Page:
Blase Reardon, who starts on Friday as the state avalanche forecaster for the Aspen and Grand Mesa zones, is new to Colorado but has spent more than a decade studying the snowpack in other mountain communities.
His experience in Utah; Flathead County, Mont.; and Ketchum, Idaho has engendered a fascination with the science behind avalanches and snowpack, as well as a love of mountain communities. Reardon said he thinks that background will help him hit the ground running as he takes on the task of communicating avalanche conditions to backcountry users in this diverse, active and dangerous region. He takes over on Nov. 1 for Brian McCall, who had been the Aspen area’s avalanche forecaster for the last seven-plus years.
The Ohio native’s attraction to the discipline started when he moved to Utah for school, and took up backcountry skiing.
“As a skier, you either quickly or not quickly realize you have to learn something about avalanches,” he said. “I fell in with some good folks and it sparked a real interest.”
Reardon comes to the Colorado Avalanche Information Center from the Wood River Valley in Idaho, home of the Sun Valley ski area in the Sawtooth Mountains, where he was a forecaster with the Sawtooth Avalanche Center. The zone averages about 250 inches of snow a year, and like Aspen and Grand Mesa, sits on the edge of a desert.
Besides close-knit communities of mountain enthusiasts, the areas have other things in common, Reardon said, including a propensity for “persistent, weak layers” of snow. Caused by prolonged snaps of cold and dry weather, these granulated layers are the bane of backcountry skiers, because of the unstable, avalanche-prone conditions that develop on top.
While working in Idaho, Reardon said he honed his communication skills. In the avalanche forecasting business, experience is often measured in the technical “hard skills” used to understand the snowpack, but the public forecaster has to be able to communicate those conditions in concise ways that are engaging, he said.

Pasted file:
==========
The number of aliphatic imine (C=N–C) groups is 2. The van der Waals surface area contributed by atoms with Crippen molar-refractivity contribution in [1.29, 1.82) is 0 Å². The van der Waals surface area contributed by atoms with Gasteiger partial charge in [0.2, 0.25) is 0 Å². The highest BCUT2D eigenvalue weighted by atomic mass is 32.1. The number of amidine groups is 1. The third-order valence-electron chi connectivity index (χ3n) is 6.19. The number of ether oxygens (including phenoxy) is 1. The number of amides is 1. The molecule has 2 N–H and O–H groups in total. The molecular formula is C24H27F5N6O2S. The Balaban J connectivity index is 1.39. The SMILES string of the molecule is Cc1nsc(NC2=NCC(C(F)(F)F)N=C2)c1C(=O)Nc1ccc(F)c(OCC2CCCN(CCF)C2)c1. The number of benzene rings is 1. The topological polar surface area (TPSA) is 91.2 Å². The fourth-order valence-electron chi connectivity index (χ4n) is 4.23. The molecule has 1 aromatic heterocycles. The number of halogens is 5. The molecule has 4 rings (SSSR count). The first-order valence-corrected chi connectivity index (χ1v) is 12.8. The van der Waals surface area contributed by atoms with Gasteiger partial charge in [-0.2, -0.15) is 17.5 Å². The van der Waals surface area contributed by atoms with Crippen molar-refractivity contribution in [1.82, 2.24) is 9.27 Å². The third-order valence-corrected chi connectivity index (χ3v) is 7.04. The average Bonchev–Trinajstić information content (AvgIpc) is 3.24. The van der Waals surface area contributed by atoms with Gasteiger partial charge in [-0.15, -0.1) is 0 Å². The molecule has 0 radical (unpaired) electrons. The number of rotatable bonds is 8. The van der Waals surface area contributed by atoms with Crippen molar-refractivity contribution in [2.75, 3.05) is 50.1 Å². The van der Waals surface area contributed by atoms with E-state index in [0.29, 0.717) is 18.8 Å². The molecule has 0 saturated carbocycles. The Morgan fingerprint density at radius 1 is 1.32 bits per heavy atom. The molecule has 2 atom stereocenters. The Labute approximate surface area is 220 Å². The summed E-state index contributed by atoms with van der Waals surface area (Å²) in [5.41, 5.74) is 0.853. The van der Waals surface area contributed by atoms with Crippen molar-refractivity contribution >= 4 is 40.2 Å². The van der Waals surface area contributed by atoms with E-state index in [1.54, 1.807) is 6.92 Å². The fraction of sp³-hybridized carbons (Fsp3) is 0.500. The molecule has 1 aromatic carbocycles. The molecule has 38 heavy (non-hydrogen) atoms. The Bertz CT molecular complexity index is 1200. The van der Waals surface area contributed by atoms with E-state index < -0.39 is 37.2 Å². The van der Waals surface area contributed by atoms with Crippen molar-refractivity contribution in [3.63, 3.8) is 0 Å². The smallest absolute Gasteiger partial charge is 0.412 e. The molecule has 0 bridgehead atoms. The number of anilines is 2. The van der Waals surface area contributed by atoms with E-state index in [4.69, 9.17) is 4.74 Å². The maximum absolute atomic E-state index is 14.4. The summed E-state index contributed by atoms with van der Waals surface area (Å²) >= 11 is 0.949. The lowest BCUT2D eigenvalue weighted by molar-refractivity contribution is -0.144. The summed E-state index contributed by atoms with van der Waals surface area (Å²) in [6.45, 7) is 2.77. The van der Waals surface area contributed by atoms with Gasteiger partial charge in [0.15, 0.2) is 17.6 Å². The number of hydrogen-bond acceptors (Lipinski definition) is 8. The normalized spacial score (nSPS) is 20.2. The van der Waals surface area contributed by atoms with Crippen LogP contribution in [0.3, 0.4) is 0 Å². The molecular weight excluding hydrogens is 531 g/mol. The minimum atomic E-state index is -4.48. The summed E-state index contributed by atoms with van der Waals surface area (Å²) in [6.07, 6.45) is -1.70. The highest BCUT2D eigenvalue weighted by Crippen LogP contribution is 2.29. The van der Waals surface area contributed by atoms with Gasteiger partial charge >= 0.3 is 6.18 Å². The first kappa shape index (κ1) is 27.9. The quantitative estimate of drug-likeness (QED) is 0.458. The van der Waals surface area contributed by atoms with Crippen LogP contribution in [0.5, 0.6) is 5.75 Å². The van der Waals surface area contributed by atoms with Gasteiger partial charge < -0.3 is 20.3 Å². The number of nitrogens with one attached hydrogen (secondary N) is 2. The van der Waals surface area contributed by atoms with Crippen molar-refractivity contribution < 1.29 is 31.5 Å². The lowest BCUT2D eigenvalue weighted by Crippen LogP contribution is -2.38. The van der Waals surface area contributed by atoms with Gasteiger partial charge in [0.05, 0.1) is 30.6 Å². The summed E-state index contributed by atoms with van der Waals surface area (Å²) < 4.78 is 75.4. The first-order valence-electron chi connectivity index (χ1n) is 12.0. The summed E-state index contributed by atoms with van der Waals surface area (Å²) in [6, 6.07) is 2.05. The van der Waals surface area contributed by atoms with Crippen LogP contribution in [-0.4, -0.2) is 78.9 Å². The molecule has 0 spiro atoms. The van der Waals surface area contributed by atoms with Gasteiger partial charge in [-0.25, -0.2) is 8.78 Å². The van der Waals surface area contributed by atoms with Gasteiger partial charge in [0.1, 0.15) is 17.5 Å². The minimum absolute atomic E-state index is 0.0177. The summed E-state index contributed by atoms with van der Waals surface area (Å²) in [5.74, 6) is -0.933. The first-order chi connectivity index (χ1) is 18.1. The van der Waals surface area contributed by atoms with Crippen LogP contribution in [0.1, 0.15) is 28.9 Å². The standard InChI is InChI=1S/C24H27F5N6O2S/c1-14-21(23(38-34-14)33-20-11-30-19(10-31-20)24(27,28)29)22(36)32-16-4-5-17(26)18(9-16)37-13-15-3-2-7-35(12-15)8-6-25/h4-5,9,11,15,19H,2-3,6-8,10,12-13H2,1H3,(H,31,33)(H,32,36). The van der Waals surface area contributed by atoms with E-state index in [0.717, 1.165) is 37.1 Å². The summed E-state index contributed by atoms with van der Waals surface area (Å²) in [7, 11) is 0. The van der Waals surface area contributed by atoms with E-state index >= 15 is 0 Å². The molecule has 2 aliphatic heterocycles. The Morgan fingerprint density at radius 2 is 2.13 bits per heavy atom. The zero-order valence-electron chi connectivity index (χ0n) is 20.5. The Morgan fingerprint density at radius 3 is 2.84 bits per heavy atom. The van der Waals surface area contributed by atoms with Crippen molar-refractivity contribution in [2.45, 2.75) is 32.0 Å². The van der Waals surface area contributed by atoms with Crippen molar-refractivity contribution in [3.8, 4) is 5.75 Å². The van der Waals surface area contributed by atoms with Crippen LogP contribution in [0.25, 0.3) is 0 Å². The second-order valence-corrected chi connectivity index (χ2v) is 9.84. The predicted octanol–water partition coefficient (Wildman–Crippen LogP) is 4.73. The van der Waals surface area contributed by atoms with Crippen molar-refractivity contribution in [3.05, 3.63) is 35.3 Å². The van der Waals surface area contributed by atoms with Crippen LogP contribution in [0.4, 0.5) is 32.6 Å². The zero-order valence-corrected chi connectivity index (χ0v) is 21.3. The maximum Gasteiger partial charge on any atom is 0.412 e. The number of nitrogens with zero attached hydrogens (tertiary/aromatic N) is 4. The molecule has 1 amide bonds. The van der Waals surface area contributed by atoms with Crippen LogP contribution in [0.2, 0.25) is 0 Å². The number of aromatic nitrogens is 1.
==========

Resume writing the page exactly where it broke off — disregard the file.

Blase Reardon, the new Colorado Avalanche Information Center forecaster for the Aspen and Grand Mesa zones, in this undated photo.
Prior to Idaho, Reardon did avalanche work in Whitefish, Mont. During that time, he provided a daily avalanche report in the spring for crews in Glacier National Park who were working to clear Going to the Sun Road, a famous drive across the Continental Divide that is closed in winter. The air in the northwest is much wetter than Colorado, and Reardon became acquainted with deep, wet-slab avalanche conditions.
Similar to Independence Pass, the Going to the Sun Road intersects massive avalanche paths, and workers needed daily advice on whether certain areas were safe for plowing. The road “is a giant terrain trap,” he said, with sheer cliffs off the side.
The park is a big, wild place, and Reardon had the unique opportunity to spend a lot of time there in the winter. He saw grizzly bears, wolverines and other native critters, and “got used to skiing with pepper spray,” he said.
Reardon also worked with the U.S. Geological Survey’s Global Change Research Program, on a study documenting the shrinking footprints of many of the national park’s namesake glaciers.
Between Whitefish and Ketchum, Reardon got to work on his master’s degree from the University of Montana in glaciology. He is wrapping up his thesis now, which takes an in-depth look at a glacier in Glacier National Park, and how its surface and mass changes from year to year, based on the amount of water coming in and going out through the seasons.
CAIC’s winter forecasting season is set to launch on Friday, along with a redesigned website. Reardon said he sees forecasting, particularly for such a large area, as something that works best as “a kind of crowd sourcing,” where users report conditions they experience. Reardon also will be writing the forecast four mornings a week, and spending one day a week in the field. When he’s not writing the morning forecast, it will come from CAIC’s central office in Boulder.
“The way I see it, it’s my job to tell people the one or two ways they are most likely to die in an avalanche on a given day, and point people toward appropriate terrain on a given day,” Reardon said.
Due to its central location between Aspen and Grand Mesa, Reardon will be based in Carbondale. He said he’s excited to begin exploring the local mountains.